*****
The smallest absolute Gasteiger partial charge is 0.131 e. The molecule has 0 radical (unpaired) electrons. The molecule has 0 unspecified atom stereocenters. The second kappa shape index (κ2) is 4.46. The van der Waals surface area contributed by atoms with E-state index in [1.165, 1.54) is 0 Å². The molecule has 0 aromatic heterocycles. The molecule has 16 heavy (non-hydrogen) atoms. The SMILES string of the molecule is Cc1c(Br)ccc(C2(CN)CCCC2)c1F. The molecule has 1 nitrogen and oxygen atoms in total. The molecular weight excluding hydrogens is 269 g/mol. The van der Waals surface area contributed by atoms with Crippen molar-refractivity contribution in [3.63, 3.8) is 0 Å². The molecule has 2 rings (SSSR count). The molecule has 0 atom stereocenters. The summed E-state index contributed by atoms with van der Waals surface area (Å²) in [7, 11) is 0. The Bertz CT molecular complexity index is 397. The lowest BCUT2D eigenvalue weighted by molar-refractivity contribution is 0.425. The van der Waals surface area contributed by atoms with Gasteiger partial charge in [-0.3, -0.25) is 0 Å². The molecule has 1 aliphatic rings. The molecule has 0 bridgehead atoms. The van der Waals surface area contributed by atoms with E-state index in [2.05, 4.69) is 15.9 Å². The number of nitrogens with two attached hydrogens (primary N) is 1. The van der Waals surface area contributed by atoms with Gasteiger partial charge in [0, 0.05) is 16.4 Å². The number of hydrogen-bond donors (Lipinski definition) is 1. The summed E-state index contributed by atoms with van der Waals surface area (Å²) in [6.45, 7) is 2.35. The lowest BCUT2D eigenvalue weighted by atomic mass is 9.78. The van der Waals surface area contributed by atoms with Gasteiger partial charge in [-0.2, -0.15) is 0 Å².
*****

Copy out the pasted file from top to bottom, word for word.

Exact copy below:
The smallest absolute Gasteiger partial charge is 0.131 e. The molecule has 0 radical (unpaired) electrons. The molecule has 0 unspecified atom stereocenters. The second kappa shape index (κ2) is 4.46. The van der Waals surface area contributed by atoms with E-state index in [1.165, 1.54) is 0 Å². The molecule has 0 aromatic heterocycles. The molecule has 16 heavy (non-hydrogen) atoms. The SMILES string of the molecule is Cc1c(Br)ccc(C2(CN)CCCC2)c1F. The molecule has 1 nitrogen and oxygen atoms in total. The molecular weight excluding hydrogens is 269 g/mol. The van der Waals surface area contributed by atoms with Crippen molar-refractivity contribution in [3.63, 3.8) is 0 Å². The molecule has 2 rings (SSSR count). The molecule has 0 atom stereocenters. The summed E-state index contributed by atoms with van der Waals surface area (Å²) in [7, 11) is 0. The Bertz CT molecular complexity index is 397. The lowest BCUT2D eigenvalue weighted by molar-refractivity contribution is 0.425. The van der Waals surface area contributed by atoms with Gasteiger partial charge in [-0.3, -0.25) is 0 Å². The molecule has 1 aliphatic rings. The molecule has 0 bridgehead atoms. The van der Waals surface area contributed by atoms with E-state index in [2.05, 4.69) is 15.9 Å². The number of nitrogens with two attached hydrogens (primary N) is 1. The van der Waals surface area contributed by atoms with Gasteiger partial charge in [0, 0.05) is 16.4 Å². The number of hydrogen-bond donors (Lipinski definition) is 1. The summed E-state index contributed by atoms with van der Waals surface area (Å²) in [6.45, 7) is 2.35. The lowest BCUT2D eigenvalue weighted by atomic mass is 9.78. The van der Waals surface area contributed by atoms with Gasteiger partial charge in [-0.2, -0.15) is 0 Å².